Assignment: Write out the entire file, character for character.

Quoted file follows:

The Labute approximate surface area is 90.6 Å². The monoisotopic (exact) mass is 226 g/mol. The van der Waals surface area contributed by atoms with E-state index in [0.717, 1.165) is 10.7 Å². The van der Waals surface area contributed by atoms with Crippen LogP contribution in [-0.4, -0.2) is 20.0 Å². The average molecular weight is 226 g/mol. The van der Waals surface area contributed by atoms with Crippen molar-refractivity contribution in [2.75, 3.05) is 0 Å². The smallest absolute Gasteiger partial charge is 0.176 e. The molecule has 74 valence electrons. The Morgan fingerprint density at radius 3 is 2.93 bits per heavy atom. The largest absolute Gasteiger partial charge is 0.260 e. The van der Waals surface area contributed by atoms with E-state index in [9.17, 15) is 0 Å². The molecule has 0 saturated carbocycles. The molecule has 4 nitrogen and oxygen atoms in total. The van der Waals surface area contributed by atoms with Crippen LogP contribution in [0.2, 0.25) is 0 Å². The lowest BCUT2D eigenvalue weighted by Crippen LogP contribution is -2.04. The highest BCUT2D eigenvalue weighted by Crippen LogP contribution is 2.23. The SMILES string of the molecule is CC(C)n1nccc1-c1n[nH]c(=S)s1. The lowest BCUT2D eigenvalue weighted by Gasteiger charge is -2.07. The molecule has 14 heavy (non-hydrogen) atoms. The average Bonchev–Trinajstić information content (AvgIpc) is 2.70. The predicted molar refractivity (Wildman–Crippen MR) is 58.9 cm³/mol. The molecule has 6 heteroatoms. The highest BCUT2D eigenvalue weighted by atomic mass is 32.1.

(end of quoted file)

The Labute approximate surface area is 90.6 Å². The monoisotopic (exact) mass is 226 g/mol. The van der Waals surface area contributed by atoms with E-state index in [0.717, 1.165) is 10.7 Å². The van der Waals surface area contributed by atoms with Crippen LogP contribution in [-0.4, -0.2) is 20.0 Å². The average molecular weight is 226 g/mol. The van der Waals surface area contributed by atoms with Crippen molar-refractivity contribution in [2.75, 3.05) is 0 Å². The smallest absolute Gasteiger partial charge is 0.176 e. The molecule has 74 valence electrons. The Morgan fingerprint density at radius 3 is 2.93 bits per heavy atom. The largest absolute Gasteiger partial charge is 0.260 e. The van der Waals surface area contributed by atoms with E-state index in [9.17, 15) is 0 Å². The molecule has 0 saturated carbocycles. The molecule has 4 nitrogen and oxygen atoms in total. The van der Waals surface area contributed by atoms with Crippen LogP contribution in [0.2, 0.25) is 0 Å². The lowest BCUT2D eigenvalue weighted by Crippen LogP contribution is -2.04. The highest BCUT2D eigenvalue weighted by Crippen LogP contribution is 2.23. The SMILES string of the molecule is CC(C)n1nccc1-c1n[nH]c(=S)s1. The lowest BCUT2D eigenvalue weighted by Gasteiger charge is -2.07. The molecule has 14 heavy (non-hydrogen) atoms. The average Bonchev–Trinajstić information content (AvgIpc) is 2.70. The predicted molar refractivity (Wildman–Crippen MR) is 58.9 cm³/mol. The molecule has 6 heteroatoms. The highest BCUT2D eigenvalue weighted by atomic mass is 32.1.